As I said, it's a lot more than a crime story, though it is that, and it has all of the tension and suspense you could ask for, especially the ending which - in keeping with the globe hopping nature of the rest of the book - takes place in London.

I'll definitely read more Mankell after this.
66 commentsWas this review helpful to you?YesNoSending feedback...
Thank you for your feedback.
Sorry, we failed to record your vote. Please try again
Report abuse
on 20 March 2015
I'm glad I wasn't persuaded by a lot of the negative reviews to give this book a miss. It was well written and descriptive in Henning Mankells familiar style but think it goes that bit further due to the excellent translation. A lot of reviewers have laboured the point about Mankells continual reference to the history of enforced Chinese labour and Maos communist regime. Both references are intrinsic to the heart of the story and motive for the barbaric killings at the start of the novel. None of the history detracts from the story but more so adds to it and explains the motivation behind the killing. I really enjoyed reading about the 'historical' side to the novel. I didn't consider the storyline far fetched at all. Birgittas character was well defined and I really enjoyed the descriptive novels in the novel. This is a recommended read.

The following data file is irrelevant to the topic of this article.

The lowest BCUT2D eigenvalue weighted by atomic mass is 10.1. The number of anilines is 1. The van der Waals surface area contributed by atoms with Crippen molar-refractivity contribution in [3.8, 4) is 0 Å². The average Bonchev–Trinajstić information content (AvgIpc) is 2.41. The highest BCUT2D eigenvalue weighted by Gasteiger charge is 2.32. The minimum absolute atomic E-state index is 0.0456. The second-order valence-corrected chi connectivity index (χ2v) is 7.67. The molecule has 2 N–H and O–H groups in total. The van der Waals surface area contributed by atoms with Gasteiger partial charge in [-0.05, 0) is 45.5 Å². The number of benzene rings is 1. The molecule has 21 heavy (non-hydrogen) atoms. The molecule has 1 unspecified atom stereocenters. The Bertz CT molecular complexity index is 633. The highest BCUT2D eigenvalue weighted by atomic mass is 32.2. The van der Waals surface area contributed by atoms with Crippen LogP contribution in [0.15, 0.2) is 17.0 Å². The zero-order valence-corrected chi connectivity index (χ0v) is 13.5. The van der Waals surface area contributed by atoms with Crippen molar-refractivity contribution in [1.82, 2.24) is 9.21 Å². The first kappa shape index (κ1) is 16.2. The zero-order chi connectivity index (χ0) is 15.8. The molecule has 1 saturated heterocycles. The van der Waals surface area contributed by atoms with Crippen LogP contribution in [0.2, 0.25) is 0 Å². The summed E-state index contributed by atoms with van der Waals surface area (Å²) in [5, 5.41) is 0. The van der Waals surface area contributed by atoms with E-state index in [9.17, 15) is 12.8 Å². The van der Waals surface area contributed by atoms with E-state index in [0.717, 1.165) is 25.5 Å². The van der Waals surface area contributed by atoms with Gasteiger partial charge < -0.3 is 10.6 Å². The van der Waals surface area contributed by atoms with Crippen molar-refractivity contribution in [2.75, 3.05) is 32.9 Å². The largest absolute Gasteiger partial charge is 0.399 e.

0CommentWas this review helpful to you?YesNoSending feedback...
Thank you for your feedback.
Sorry, we failed to record your vote. Please try again
Report abuse
on 2 September 2013